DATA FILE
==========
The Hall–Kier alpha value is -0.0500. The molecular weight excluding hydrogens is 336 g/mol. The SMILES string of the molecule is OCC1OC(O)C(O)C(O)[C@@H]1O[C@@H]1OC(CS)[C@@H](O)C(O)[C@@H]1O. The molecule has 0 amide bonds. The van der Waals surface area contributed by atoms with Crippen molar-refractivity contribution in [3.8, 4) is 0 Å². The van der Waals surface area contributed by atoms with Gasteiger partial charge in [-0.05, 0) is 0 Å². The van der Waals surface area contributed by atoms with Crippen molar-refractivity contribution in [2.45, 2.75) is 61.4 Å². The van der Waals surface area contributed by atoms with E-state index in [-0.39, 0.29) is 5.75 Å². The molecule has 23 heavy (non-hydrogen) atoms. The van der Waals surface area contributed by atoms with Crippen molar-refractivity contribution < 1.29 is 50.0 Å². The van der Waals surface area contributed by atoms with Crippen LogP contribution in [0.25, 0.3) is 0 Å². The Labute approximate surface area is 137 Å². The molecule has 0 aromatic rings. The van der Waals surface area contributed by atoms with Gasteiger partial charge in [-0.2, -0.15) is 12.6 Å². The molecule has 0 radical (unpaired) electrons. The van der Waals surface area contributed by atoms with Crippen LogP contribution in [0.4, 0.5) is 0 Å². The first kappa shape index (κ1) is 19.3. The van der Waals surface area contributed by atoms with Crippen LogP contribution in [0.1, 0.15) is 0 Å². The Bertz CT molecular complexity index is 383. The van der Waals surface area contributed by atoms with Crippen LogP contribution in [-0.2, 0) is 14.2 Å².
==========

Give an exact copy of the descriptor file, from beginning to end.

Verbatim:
The Hall–Kier alpha value is -0.0500. The molecular weight excluding hydrogens is 336 g/mol. The SMILES string of the molecule is OCC1OC(O)C(O)C(O)[C@@H]1O[C@@H]1OC(CS)[C@@H](O)C(O)[C@@H]1O. The molecule has 0 amide bonds. The van der Waals surface area contributed by atoms with Crippen molar-refractivity contribution in [3.8, 4) is 0 Å². The van der Waals surface area contributed by atoms with Gasteiger partial charge in [-0.05, 0) is 0 Å². The van der Waals surface area contributed by atoms with Crippen molar-refractivity contribution in [2.45, 2.75) is 61.4 Å². The van der Waals surface area contributed by atoms with E-state index in [-0.39, 0.29) is 5.75 Å². The molecule has 23 heavy (non-hydrogen) atoms. The van der Waals surface area contributed by atoms with Crippen molar-refractivity contribution < 1.29 is 50.0 Å². The van der Waals surface area contributed by atoms with Crippen LogP contribution in [0.25, 0.3) is 0 Å². The Labute approximate surface area is 137 Å². The molecule has 0 aromatic rings. The van der Waals surface area contributed by atoms with Gasteiger partial charge in [-0.2, -0.15) is 12.6 Å². The molecule has 0 radical (unpaired) electrons. The van der Waals surface area contributed by atoms with Crippen LogP contribution in [0.4, 0.5) is 0 Å². The first kappa shape index (κ1) is 19.3. The van der Waals surface area contributed by atoms with Crippen LogP contribution in [0.1, 0.15) is 0 Å². The Bertz CT molecular complexity index is 383. The van der Waals surface area contributed by atoms with Crippen LogP contribution in [-0.2, 0) is 14.2 Å².